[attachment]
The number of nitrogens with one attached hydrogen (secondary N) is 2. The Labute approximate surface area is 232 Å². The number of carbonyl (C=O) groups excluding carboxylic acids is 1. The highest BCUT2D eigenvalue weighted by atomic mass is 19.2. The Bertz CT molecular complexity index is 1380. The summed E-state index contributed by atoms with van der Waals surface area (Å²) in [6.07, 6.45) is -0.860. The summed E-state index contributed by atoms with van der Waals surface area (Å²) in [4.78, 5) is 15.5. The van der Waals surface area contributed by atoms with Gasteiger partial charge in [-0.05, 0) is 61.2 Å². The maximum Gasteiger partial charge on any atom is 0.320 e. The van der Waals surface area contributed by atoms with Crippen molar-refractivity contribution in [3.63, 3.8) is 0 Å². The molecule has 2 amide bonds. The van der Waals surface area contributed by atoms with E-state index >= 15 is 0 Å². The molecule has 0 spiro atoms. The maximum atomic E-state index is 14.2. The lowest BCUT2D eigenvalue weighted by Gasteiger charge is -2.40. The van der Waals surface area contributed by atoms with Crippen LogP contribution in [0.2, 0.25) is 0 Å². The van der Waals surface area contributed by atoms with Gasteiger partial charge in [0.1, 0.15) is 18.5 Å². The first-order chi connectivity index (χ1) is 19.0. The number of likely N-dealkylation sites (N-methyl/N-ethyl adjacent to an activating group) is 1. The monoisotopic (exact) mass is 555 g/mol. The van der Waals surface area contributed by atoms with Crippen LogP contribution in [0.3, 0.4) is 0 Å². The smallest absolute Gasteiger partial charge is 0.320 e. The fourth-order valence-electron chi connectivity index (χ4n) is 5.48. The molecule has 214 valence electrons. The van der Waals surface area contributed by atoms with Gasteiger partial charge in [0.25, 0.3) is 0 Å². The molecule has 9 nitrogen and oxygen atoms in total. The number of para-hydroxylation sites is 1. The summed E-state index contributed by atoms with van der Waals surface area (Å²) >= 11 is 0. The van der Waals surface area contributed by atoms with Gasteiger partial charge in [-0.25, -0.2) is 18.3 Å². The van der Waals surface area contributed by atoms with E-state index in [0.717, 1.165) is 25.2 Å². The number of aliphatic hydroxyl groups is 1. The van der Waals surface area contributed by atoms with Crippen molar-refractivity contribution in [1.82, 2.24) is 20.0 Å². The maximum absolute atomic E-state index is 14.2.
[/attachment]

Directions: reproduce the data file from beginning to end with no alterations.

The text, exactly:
The number of nitrogens with one attached hydrogen (secondary N) is 2. The Labute approximate surface area is 232 Å². The number of carbonyl (C=O) groups excluding carboxylic acids is 1. The highest BCUT2D eigenvalue weighted by atomic mass is 19.2. The Bertz CT molecular complexity index is 1380. The summed E-state index contributed by atoms with van der Waals surface area (Å²) in [6.07, 6.45) is -0.860. The summed E-state index contributed by atoms with van der Waals surface area (Å²) in [4.78, 5) is 15.5. The van der Waals surface area contributed by atoms with Gasteiger partial charge in [-0.05, 0) is 61.2 Å². The maximum Gasteiger partial charge on any atom is 0.320 e. The van der Waals surface area contributed by atoms with Crippen molar-refractivity contribution in [3.63, 3.8) is 0 Å². The molecule has 2 amide bonds. The van der Waals surface area contributed by atoms with E-state index >= 15 is 0 Å². The molecule has 0 spiro atoms. The maximum atomic E-state index is 14.2. The lowest BCUT2D eigenvalue weighted by Gasteiger charge is -2.40. The van der Waals surface area contributed by atoms with Crippen LogP contribution in [0.2, 0.25) is 0 Å². The van der Waals surface area contributed by atoms with Gasteiger partial charge in [0.1, 0.15) is 18.5 Å². The first-order chi connectivity index (χ1) is 19.0. The number of likely N-dealkylation sites (N-methyl/N-ethyl adjacent to an activating group) is 1. The monoisotopic (exact) mass is 555 g/mol. The van der Waals surface area contributed by atoms with Crippen LogP contribution in [0.3, 0.4) is 0 Å². The smallest absolute Gasteiger partial charge is 0.320 e. The fourth-order valence-electron chi connectivity index (χ4n) is 5.48. The molecule has 214 valence electrons. The van der Waals surface area contributed by atoms with Gasteiger partial charge in [0.25, 0.3) is 0 Å². The molecule has 9 nitrogen and oxygen atoms in total. The number of para-hydroxylation sites is 1. The summed E-state index contributed by atoms with van der Waals surface area (Å²) >= 11 is 0. The van der Waals surface area contributed by atoms with Gasteiger partial charge in [-0.25, -0.2) is 18.3 Å². The van der Waals surface area contributed by atoms with E-state index in [0.717, 1.165) is 25.2 Å². The number of aliphatic hydroxyl groups is 1. The van der Waals surface area contributed by atoms with Crippen molar-refractivity contribution in [1.82, 2.24) is 20.0 Å². The maximum absolute atomic E-state index is 14.2.